Sunday, June 24, 2007

The Simplest Way to Save

I keep getting asked, over and over, what is the single best frugal tactic. Considering so many different lifestyles and needs, there are countless ways to save money and one of them may be the best for you while it won't work at all for someone else.

BUT... since when did I let impossibilities stop me?

Here's what I think is the absolute best tactic ever: Do nothing. Absolutely nothing. Don't go shopping. Don't go anywhere. Don't turn on the TV or snack or do anything to run up your water bill.

In other words, don't consume anything.

I don't mean that you should sit staring out into space with an empty tummy and an empty head. Have a meal, but make it simple and inexpensive. Borrow a book from the library and read. Go outside and watch the birds, the traffic... watch the grass grow. Just don't consume anything that costs money.

Try it. You might actually like it.


  1. I also have found the best way to save money is stay home!! Even going to thrift stores and yard sales can really add up to a lot of money.

  2. that's so true, Linda - I think 'thrifting' is a sort of hobby for many people and not as cheap as they realise! I'm trying to steer clear now unless I'm after something in particular. I think most things have an 'expensive' path and a 'frugal' path. Around every activity has sprung up a myriad of money-spinning attention-grabbing possibilities.

    For instance, to write a novel you need paper and pen - $4 or maybe an old computer that runs a word processor - $150 ? But by the time you collect umpteen how-to books, grammars and dictionaries, bought 'reference' books written by other authors, joined your local writer's chapter and attended the national conference... there's your first publisher's advance cheque spent!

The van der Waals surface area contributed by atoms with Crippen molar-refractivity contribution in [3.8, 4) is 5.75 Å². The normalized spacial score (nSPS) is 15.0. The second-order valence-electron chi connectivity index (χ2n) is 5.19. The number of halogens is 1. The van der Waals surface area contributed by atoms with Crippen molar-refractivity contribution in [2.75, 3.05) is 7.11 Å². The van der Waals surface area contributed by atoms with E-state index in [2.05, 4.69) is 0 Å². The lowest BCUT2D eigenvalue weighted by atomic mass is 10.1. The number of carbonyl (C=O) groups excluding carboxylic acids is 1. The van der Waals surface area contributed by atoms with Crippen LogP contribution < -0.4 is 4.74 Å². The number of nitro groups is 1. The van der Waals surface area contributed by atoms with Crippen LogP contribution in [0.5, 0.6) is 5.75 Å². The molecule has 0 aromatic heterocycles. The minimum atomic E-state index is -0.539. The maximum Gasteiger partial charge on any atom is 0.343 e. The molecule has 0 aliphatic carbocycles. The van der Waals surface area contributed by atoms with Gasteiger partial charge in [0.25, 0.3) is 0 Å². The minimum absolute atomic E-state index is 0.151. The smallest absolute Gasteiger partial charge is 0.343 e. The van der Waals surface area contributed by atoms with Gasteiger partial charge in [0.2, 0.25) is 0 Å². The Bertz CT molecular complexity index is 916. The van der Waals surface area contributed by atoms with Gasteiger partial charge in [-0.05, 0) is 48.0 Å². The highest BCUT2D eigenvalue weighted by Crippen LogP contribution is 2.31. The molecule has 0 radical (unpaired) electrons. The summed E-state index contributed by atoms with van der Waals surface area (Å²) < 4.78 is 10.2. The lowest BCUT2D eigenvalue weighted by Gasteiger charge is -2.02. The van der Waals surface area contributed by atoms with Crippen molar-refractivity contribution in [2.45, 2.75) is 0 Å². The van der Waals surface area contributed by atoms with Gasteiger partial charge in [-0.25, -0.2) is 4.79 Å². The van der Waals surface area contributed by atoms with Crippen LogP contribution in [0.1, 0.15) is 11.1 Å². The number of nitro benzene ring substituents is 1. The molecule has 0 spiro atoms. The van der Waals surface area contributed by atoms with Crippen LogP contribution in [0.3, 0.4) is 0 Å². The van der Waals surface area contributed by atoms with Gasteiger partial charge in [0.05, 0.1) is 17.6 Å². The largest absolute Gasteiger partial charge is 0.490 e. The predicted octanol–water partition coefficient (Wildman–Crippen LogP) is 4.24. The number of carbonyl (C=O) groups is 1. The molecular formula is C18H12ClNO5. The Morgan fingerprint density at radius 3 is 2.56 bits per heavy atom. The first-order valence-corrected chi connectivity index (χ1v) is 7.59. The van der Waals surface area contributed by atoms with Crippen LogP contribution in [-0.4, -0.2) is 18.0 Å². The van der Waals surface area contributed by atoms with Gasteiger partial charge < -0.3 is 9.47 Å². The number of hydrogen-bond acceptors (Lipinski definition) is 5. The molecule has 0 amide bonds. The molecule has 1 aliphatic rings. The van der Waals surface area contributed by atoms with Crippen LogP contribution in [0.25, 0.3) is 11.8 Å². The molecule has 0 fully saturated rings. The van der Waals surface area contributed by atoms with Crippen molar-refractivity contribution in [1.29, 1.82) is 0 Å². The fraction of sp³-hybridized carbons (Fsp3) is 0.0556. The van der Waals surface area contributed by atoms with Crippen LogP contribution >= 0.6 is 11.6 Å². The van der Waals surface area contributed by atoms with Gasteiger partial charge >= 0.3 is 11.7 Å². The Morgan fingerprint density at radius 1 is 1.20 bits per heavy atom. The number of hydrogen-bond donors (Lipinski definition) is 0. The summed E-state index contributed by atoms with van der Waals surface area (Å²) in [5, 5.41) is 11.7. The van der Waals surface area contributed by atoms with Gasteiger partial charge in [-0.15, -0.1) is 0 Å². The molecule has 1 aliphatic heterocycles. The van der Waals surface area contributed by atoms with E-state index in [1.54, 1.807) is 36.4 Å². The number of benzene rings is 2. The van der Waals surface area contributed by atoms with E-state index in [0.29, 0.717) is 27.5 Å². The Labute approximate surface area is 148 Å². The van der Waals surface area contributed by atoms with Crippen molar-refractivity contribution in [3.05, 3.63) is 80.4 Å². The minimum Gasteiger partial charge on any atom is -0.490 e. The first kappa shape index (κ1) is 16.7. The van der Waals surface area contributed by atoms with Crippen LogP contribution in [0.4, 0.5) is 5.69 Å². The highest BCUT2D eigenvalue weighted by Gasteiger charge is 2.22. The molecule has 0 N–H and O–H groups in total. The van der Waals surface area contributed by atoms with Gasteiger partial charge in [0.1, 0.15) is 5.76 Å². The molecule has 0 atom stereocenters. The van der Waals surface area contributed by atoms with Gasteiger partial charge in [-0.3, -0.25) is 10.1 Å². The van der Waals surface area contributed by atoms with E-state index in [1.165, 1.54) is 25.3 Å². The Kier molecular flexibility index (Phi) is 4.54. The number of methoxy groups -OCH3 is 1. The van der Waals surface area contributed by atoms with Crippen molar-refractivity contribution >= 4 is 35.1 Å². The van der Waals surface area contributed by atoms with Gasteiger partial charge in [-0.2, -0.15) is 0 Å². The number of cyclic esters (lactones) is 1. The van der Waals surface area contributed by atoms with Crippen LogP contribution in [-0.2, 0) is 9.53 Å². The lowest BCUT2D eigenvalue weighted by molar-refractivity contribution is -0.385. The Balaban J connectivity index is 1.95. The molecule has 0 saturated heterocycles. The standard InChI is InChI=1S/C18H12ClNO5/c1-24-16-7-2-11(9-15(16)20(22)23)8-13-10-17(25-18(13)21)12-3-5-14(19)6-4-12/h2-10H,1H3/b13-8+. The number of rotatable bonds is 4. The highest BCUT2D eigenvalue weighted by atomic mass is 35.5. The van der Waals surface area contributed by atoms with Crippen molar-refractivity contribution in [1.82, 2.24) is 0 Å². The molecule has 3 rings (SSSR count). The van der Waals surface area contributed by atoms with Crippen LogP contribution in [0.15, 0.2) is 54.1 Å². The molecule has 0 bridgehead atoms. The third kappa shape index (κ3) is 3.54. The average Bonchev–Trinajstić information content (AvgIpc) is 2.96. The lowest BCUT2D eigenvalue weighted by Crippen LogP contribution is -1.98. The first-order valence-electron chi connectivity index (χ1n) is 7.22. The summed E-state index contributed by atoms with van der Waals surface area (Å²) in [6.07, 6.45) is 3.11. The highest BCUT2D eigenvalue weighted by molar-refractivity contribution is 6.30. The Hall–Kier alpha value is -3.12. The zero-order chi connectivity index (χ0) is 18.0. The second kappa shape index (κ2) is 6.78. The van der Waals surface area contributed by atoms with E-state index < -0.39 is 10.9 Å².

Music: an old guitar, a pack of strings, and a bread-bag-tab pick. Or........

  3. My greatest weakness as far as spending is buying things because they are "such a great deal" or "such a bargain," even though they don't fit correctly or I won't ever have the time or motivation to use them, etc. The dollar price of thrifting can quickly escalate.

    I've also noticed that one tends to be marketed from a 'frugal path" toward an 'expensive' path on activities. With sewing machines I prefer the simpler ones that do straight and zigzag stitches, and a relative actually prefers the old-fashioned treadle style. However, I know people who have upgraded through a series of ever more complicated sergers. And it amazes me how complicated and expensive scrapbooking can become and how much a skein of yarn can cost!

  4. I agree, Pat, whole-heartedly! But when are you going to post again? It's been several days. I hope you are not under the weather! Blessings!

  5. I've had out of state company, plus extra work to do. Sorry... it takes me awhile to recover any more. I'll be back at it soon, I promise. :)